He Needs To Police His Funds Better

, , , | Legal | May 5, 2021

I work in a police dispatch department. This call happens during a night shift on a weekend at 3:00 am, when all the bars close in our city.

Caller: “Hey, I’m at [Bar]. I need you to pick me up and drive me home to [Town about four miles outside our city limits]. You brought me home last time.”

I ask his name and quickly look up why on earth we would have driven him home. It’s uncommon for us to even leave city limits when it’s not an emergency since we don’t have any jurisdiction outside the city. It turns out that this happened last weekend, and he had gotten in trouble for trying to walk out of a bar without paying for his drinks. By that point, he was drunk, but not massively so, but he didn’t have any money to pay the last couple of drinks and no means of getting any from an ATM. This obviously meant that he didn’t have the cash to pay for a taxi, either. 

The officers that were dispatched told the bartender what his options were while they took down the patron’s details and then they decided to take the patron home where he lives with his mother, since it was just a short drive and there were plenty of other officers on duty, so two guys driving out of town for ten minutes wasn’t problematic. He also wasn’t aggressive and didn’t seem to pose any danger to others or himself, so we couldn’t justify putting him into the drunk tank to spend the night.

Anyway, he somehow got it into his head that it’d be a brilliant idea to just call the cops himself in order to get a free ride home after a night of drinking, instead of provisioning some funds for the ride home.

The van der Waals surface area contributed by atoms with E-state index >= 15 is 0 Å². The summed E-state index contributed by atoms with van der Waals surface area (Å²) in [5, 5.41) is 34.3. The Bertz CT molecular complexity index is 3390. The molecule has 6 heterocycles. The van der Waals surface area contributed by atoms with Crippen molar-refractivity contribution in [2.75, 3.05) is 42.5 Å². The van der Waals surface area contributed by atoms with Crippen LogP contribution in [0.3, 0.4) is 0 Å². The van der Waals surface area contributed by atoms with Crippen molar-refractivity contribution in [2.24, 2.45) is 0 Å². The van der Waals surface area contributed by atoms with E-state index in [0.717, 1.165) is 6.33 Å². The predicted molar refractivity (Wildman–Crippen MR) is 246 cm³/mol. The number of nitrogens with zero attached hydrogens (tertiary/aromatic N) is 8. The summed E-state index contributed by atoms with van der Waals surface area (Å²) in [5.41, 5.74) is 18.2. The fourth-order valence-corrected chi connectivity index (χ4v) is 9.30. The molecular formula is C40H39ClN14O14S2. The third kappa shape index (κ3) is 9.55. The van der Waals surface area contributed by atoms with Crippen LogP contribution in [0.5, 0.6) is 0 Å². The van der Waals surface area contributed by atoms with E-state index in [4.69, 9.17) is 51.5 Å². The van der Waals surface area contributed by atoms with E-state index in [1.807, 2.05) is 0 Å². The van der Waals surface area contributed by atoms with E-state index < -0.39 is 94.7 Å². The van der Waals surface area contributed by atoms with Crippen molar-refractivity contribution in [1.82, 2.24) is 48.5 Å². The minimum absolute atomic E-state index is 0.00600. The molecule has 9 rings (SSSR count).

Caller: “Come on, dude. I don’t have any money — I spent it all on drinks — so you gotta bring me home. You have to help people in need.”

Me: “I’m sorry, sir, but last time was a pretty big exception. We’re the police, not a taxi service so, unfortunately, I can’t help you. You’ll have to find another way to get home or maybe get some money from an ATM to pay for a cab.”

Caller: “Nah, in that case, I’ll just walk home.”

And with that, he ended the call. It’s not unusual for people to walk home after a night of drinking if they don’t want to pay for a taxi, which costs a flat rate of $20 for the nearest few towns. I did it myself in my younger years, and the town I live in was even farther away than his, so it’s doable. Still, I decided to call his mother and inform her that her son had called us about a ride home so if she wanted to pick him up herself, she’d at least know where he was.

Mother: “Oh, no, he’s an adult. If he can’t manage his funds in order to get home, that’s his problem.”

True to his word, the caller did end up walking home that night and he didn’t attempt to get us to be his private free taxi service anymore.

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